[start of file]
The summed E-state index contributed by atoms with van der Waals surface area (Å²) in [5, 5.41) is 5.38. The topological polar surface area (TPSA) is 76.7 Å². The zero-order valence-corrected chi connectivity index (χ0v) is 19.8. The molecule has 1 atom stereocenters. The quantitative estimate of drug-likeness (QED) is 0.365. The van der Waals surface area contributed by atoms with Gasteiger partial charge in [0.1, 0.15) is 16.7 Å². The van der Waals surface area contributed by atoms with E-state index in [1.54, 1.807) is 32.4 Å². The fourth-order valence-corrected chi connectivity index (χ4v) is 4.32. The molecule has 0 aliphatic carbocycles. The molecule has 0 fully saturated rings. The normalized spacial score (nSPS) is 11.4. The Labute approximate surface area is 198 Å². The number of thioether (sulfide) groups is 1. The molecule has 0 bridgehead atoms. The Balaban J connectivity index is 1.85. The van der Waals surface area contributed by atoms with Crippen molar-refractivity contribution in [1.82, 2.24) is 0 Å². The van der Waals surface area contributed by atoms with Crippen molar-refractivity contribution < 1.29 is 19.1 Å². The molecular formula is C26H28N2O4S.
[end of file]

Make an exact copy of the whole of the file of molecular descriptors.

The summed E-state index contributed by atoms with van der Waals surface area (Å²) in [5, 5.41) is 5.38. The topological polar surface area (TPSA) is 76.7 Å². The zero-order valence-corrected chi connectivity index (χ0v) is 19.8. The molecule has 1 atom stereocenters. The quantitative estimate of drug-likeness (QED) is 0.365. The van der Waals surface area contributed by atoms with Gasteiger partial charge in [0.1, 0.15) is 16.7 Å². The van der Waals surface area contributed by atoms with E-state index in [1.54, 1.807) is 32.4 Å². The fourth-order valence-corrected chi connectivity index (χ4v) is 4.32. The molecule has 0 aliphatic carbocycles. The molecule has 0 fully saturated rings. The normalized spacial score (nSPS) is 11.4. The Labute approximate surface area is 198 Å². The number of thioether (sulfide) groups is 1. The molecule has 0 bridgehead atoms. The Balaban J connectivity index is 1.85. The van der Waals surface area contributed by atoms with Crippen molar-refractivity contribution in [1.82, 2.24) is 0 Å². The van der Waals surface area contributed by atoms with Crippen molar-refractivity contribution < 1.29 is 19.1 Å². The molecular formula is C26H28N2O4S.